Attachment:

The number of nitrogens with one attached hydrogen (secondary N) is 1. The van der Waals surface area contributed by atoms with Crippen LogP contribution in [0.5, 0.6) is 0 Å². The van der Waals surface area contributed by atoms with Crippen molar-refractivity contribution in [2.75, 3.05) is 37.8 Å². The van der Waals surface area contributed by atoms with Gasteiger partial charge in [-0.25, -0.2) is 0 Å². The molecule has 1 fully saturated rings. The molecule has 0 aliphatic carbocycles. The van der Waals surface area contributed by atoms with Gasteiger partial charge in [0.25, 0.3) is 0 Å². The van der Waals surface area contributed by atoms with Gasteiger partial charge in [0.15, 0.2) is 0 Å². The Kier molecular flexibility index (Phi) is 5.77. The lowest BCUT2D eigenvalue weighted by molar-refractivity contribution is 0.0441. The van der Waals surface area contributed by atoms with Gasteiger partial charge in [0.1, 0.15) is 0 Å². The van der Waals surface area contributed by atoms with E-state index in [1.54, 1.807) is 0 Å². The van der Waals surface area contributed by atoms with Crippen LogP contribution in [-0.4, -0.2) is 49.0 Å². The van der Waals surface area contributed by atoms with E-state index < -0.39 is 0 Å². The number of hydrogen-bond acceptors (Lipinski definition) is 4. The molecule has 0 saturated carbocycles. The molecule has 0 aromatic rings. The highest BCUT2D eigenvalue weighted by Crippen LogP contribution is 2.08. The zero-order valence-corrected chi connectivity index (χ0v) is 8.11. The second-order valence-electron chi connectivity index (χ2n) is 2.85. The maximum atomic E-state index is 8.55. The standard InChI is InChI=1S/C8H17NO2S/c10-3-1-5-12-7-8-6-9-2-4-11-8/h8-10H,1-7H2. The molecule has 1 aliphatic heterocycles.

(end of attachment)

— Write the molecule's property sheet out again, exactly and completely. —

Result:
The number of nitrogens with one attached hydrogen (secondary N) is 1. The van der Waals surface area contributed by atoms with Crippen LogP contribution in [0.5, 0.6) is 0 Å². The van der Waals surface area contributed by atoms with Crippen molar-refractivity contribution in [2.75, 3.05) is 37.8 Å². The van der Waals surface area contributed by atoms with Gasteiger partial charge in [-0.25, -0.2) is 0 Å². The molecule has 1 fully saturated rings. The molecule has 0 aliphatic carbocycles. The van der Waals surface area contributed by atoms with Gasteiger partial charge in [0.25, 0.3) is 0 Å². The van der Waals surface area contributed by atoms with Gasteiger partial charge in [0.15, 0.2) is 0 Å². The Kier molecular flexibility index (Phi) is 5.77. The lowest BCUT2D eigenvalue weighted by molar-refractivity contribution is 0.0441. The van der Waals surface area contributed by atoms with Gasteiger partial charge in [0.1, 0.15) is 0 Å². The van der Waals surface area contributed by atoms with E-state index in [1.54, 1.807) is 0 Å². The van der Waals surface area contributed by atoms with Crippen LogP contribution in [-0.4, -0.2) is 49.0 Å². The van der Waals surface area contributed by atoms with E-state index < -0.39 is 0 Å². The number of hydrogen-bond acceptors (Lipinski definition) is 4. The molecule has 0 saturated carbocycles. The molecule has 0 aromatic rings. The highest BCUT2D eigenvalue weighted by Crippen LogP contribution is 2.08. The zero-order valence-corrected chi connectivity index (χ0v) is 8.11. The second-order valence-electron chi connectivity index (χ2n) is 2.85. The maximum atomic E-state index is 8.55. The standard InChI is InChI=1S/C8H17NO2S/c10-3-1-5-12-7-8-6-9-2-4-11-8/h8-10H,1-7H2. The molecule has 1 aliphatic heterocycles.